Everyone always talks about how glamorous it is to live outside Nigeria.What they don’t know or choose not to talk about is this: Living abroad isn’t all a bed of roses.
I am currently a medical student in China and I can tell you that the one thing I really want right now is to go home.

Being black in a country like China means you’re an instant target for racism but being a Nigerian makes it even worse.
Due to the fact that a lot of Nigerians have been involved in illegal activities, the rest us who are innocent are treated really horribly. People call us names and point fingers at us everywhere we go and the Nigerian passport feels like a huge burden.
Nigerian students here are not even united for the most part. Even in matters as little as Student elections, the tribalism is very evident.

International students in China are not allowed to work and if they do, they either pay a fine, or they are expelled and deported. This aspect alone makes it very difficult to earn money here and most people either depend on pocket money from their parents or start up businesses.
I’ve gotten used to rules since I got here. Almost everyday, a new rule emerges that students have to obey and if anyone breaks the rules, the consequences are usually dire. Their favorite threat is “do this or your visa will be cancelled.”

As most of us are scared of our visas getting cancelled, we stay calm and obey the rules while counting the days until we can graduate and leave.
Before you all think I’m a Debbie Downer, let me just tell you that being a student here isn’t all that terrible. There are actually good things about living here and I’ll tell you in a bit.

Cost of living is affordable:
This is perhaps one of the things that attract people to China. If your spending habits are moderate and you receive pocket money every month, then you can survive living in Chin especially now that the Naira keeps depreciating, it’s easier to live in China than some other countries. Things here are quite affordable and if you know how to be frugal, it’s even better.

What you see is what you get:
Exam scores here actually depend on what you write. If you study hard and write exams, you’ll pass and if you don’t, failure is guaranteed. There are times however, that some teachers make mistakes in marking and if the student goes for a remark and remains persistent, then the marks get rectified. Things like sex for grades or sorting lecturers do not happen here.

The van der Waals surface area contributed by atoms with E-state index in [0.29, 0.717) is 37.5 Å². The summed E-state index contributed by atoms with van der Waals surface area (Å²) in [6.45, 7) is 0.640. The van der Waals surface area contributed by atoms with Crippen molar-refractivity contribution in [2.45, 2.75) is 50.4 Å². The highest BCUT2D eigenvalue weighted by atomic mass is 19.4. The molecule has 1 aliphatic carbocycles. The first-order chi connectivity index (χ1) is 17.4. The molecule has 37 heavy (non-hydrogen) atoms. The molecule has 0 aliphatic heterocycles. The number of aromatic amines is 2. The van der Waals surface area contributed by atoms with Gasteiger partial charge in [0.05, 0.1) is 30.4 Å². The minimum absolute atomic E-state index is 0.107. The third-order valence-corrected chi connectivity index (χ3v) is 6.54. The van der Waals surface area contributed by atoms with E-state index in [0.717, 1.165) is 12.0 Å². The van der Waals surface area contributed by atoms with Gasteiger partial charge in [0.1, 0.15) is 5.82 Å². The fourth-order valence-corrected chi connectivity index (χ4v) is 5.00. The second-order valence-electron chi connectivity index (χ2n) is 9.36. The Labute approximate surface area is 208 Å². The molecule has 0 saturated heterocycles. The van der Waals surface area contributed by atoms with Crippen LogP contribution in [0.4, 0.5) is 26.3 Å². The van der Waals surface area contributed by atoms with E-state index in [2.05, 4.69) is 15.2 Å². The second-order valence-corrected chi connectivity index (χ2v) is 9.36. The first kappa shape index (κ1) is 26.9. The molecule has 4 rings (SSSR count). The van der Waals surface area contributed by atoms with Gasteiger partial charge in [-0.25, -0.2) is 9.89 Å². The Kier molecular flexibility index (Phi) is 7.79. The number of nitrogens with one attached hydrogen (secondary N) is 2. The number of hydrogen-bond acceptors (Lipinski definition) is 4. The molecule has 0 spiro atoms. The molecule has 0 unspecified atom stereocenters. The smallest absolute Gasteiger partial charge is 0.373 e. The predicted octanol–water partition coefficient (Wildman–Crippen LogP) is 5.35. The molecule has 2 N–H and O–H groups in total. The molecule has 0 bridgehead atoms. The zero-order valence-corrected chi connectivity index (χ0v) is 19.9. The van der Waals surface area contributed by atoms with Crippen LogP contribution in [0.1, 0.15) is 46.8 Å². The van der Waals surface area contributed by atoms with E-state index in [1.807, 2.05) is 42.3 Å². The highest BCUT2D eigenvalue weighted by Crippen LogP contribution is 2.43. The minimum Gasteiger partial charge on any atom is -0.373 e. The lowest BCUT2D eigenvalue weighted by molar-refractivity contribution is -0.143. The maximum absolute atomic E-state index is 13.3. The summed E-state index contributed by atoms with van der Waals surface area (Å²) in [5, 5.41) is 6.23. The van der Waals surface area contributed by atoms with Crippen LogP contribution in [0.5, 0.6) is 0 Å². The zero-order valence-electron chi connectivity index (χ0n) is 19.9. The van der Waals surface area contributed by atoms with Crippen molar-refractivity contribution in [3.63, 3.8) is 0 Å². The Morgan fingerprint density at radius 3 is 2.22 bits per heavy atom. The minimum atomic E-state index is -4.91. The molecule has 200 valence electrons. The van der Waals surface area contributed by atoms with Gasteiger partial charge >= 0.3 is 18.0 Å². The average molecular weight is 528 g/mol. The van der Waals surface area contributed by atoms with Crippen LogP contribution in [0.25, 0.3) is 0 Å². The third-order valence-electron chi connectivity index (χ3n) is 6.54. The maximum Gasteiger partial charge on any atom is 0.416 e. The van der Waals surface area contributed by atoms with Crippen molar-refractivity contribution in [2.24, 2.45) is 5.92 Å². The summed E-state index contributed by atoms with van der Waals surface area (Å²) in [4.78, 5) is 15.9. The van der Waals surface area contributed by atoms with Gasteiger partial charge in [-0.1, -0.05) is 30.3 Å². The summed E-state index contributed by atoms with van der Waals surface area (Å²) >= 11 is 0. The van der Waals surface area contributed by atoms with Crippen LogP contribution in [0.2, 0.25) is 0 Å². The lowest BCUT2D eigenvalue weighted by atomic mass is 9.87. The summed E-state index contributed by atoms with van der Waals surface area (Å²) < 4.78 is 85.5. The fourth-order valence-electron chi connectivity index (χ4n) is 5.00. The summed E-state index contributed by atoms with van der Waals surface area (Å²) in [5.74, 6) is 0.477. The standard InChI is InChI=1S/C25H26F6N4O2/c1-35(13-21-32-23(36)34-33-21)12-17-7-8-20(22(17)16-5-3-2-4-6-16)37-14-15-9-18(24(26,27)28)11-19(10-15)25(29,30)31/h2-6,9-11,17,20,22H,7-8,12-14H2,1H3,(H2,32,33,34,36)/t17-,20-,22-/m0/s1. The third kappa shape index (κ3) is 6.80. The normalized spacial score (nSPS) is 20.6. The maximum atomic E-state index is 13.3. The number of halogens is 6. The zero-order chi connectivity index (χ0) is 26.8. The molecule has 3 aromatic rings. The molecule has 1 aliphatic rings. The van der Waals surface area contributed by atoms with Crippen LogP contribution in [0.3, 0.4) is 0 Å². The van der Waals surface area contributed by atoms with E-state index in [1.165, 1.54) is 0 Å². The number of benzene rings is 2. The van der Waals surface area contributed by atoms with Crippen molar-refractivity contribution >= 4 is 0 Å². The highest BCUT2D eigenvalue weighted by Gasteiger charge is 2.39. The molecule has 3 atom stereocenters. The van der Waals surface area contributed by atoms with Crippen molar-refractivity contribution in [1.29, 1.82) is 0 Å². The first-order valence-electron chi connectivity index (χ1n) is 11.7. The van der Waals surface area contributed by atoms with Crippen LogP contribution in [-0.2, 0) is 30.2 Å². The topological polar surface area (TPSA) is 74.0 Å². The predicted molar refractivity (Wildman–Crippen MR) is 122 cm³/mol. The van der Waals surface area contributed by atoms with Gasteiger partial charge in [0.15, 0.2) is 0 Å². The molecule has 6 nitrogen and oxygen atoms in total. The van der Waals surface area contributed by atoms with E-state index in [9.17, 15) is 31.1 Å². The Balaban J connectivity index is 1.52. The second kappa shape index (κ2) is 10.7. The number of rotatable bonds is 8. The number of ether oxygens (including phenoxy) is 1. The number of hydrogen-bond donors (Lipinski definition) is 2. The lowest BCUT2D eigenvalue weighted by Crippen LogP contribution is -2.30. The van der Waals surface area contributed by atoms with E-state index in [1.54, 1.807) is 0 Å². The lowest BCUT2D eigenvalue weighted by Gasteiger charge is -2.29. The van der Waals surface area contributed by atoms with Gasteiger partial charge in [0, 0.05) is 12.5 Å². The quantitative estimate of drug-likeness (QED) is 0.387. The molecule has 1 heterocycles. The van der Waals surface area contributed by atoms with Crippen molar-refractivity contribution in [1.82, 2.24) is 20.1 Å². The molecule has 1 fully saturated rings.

Holidays:
As someone who previously attended a medical school in Nigeria, I can tell you that this place was like a breath of fresh air. Medical school in Nigeria was like a pressure cooker, students never had enough time to rest, even after MBBS exams. The day I started classes here, the bell rang 45 minutes into the first lecture and my teacher said “Let’s take a 10-minute break.” I was confused for a moment and when I asked, I was told that for each lecture(which lasts an hour and forty minutes), a 10 minute break was given in between so that the students and teacher can rest a bit before proceeding.

Lunch time was from 11:40am till 1pm when the next lecture is scheduled to start. Classes end at 4:30 and there are no classes on weekends, except in very special circumstances. The timetable is strictly followed and after exams, we close for the holidays. This is something that has helped me greatly because I do not function well if I can’t catch a break.

Safety: The one thing I have always admired China for is the amount of security measures that are in place. If any of your belongings get stolen in school, they only need to check the cameras to see who took it. If you order a Didi (the equivalent of Uber in China), the details of the driver appear and a message with the license number of the vehicle is sent to your friend and the application monitors your trip with your location. We comfortably go out at any time because we are confident nothing sinister will happen to us.

Apart from constant light and Wi-Fi, these things I mentioned make living here bearable.

Someone once asked if I would like to work in China and my answer was a solid NO. I have never met a black doctor in China to be honest. There might be some in other cities but I’ve never seen one in any hospital in the city I live in. That is not surprising because apart from the language barrier, most Chinese patients wouldn’t want a black doctor examining them.

Being Nigerian in China is great when you’re in contact with other Nigerians. But when you are in a school where there is no Nigerian student, depression sets in and you end up switching schools because no matter how much we want to deny it, there is actually no place like home.

Cassandra Ucheoma Nworah.

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